"Double Check" - Stella Chiweshe
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- Artist:Stella Chiweshe
- featured artist:Sabah Habas Mustapha
- release year:2006
- catalogue numberPIR1900
- audio file
Stella Chiweshe became the first PIRANHA recording artist way back in 1987. In Zimbabwe she is called the Grandmother of Traditional Music: a woman of magic and mystery, a healer. On her first double album she walks between worlds.
On TRANCE HITS, a recording Stella created in Zimbabwe, she journeys through the world of her ancestors, preserving their traditions. A mystical album with references to spirits, a policeman possessed by the sounds of the m'bira, and a singing fish, it also includes a song she dreamed her grandmother sang to her. Her singing, drumming and mbira (thumb piano) playing connects the earth with the spirits. There is a startling, stark depth to the music. The drums control the song while Chiwese's Shona vocals float like dreams over the rhythm. But it's certainly not all ethereal.
On CLASSIC HITS she revisits the urban streets in Harare and calls on the younger, westernized generation to take pride in their own culture. Now that is very much of this world! She revisits some of the classic tracks, backed by her vintage band, the Earthquake, and definitely rocks the dance floor. Beyond convention (and quite possibly beyond this world), Chiwese makes music for the feet and the soul.
"Apart from being a virtuoso musician---her playing forms much of the backbone of both discs, although never flashily, but the underpining of it all---she's also a powerful and persuasive singer, one of the great, if largely unknown, African artists of her generation. This collection, which gives her the chance to show her wares at length, truly does her justice, because she's an artist best heard at length, and explored in proper depth to be fully appreciated."Apart from being a virtuoso musician---her playing forms much of the backbo
"This two-CD set is both a new chapter and a career retrospective for one of Zimbawe’s most innovative roots musicians."Banning Eyre, Boston Phoenix Aug 18 2006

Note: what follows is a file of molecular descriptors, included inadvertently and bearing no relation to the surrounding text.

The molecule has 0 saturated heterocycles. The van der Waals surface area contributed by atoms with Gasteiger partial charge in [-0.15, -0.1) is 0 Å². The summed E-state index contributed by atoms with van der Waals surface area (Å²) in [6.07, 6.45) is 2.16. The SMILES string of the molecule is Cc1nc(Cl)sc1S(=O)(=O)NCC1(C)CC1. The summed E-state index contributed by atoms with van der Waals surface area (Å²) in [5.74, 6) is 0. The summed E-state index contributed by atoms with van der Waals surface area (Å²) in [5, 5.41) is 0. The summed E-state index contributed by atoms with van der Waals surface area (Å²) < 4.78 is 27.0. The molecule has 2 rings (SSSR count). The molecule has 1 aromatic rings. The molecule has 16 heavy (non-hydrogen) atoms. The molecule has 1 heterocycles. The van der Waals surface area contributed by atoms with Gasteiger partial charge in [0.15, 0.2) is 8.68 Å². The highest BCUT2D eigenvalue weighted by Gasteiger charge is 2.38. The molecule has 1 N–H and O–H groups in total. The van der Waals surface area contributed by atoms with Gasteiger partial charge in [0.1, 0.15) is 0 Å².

"A double CD from Stella Chiweshe, one labelled Trance Hits, the other Classic Hits. So much is clear. But listen as I might, it's surprisingly difficult to arrange any critical thoughts about her music. It exists so much in itself, a complete system, upfront and straightforward for all but still magical and elusive, that it's hard to listen to it in any other spirit than the one for which it was intended. The mbira or thumb piano, small and unassuming instrument from which Ms Chiweshe weaves her sonic fabric, is in Zimbabwe more than an instrument: it is the means through which communication with the spirit world is made possible. This is eminently plausible. Just to take in the somewhat ghostly plinky-plonk notes of the splayed metal tongues, rolling in changing sequence like pocket church bells, is already to take a step out of the ordinary world. This sound can be most effectively incorporated into modern groove music- and like the West African kora, it transforms what it touches."fROOTS 03-2006
"The mbira - a metal toothed thumb piano - was a taboo instrument for Zimbabwean women before Stella Chiweshe took it upon herself to change all that. And for the past 40 years she's been perfecting her skill on this hypnotic instrument, developing a loyal fanbase throughout the world whilst playing anywhere from major concert halls to weddings and funerals. CD1 of 'Double Check' consists of new recordings and has more of an ambient, trancy vibe.CD2 has a poppier more urban feel: it's a kind of greatest hits and even includes a track from a 1998 John Peel session. But the one constant throughout this collection is the hard to describe, but easy to listen to, intimate, percussive liquidity of the humble mbira."Metro, Howard Male, 20.02.06
"Piranha has done itself and Chiweshe a service by providing the second disc in this set, a "Classic Hits" collection of thirteen pieces mostly recorded from 1988-1990 in Europe with her Earthquakes band. (Chiweshe made the first recording on the German label, which is now celebrating its 100th release by returning to where it started.) It's interesting to hear how much this archival material is oriented toward danceable rhythms, song form and the electric mbira sound.All About Jazz, May 2006
If, as the liner notes claim, "Zungunde" (disc two, track seven) was improvised in the studio, then this band had a really impressive natural chemistry, because it comes across as a fully organized but also spontaneous jam. "Chachimurenga" takes political struggle to a plateau of reverberant bass and mbira-based groove. The liner notes go a long way to explaining the message behind the music, as well as Chiweshe's own ideas about things, and they're a mandatory stop on the way to fully appreciating this music.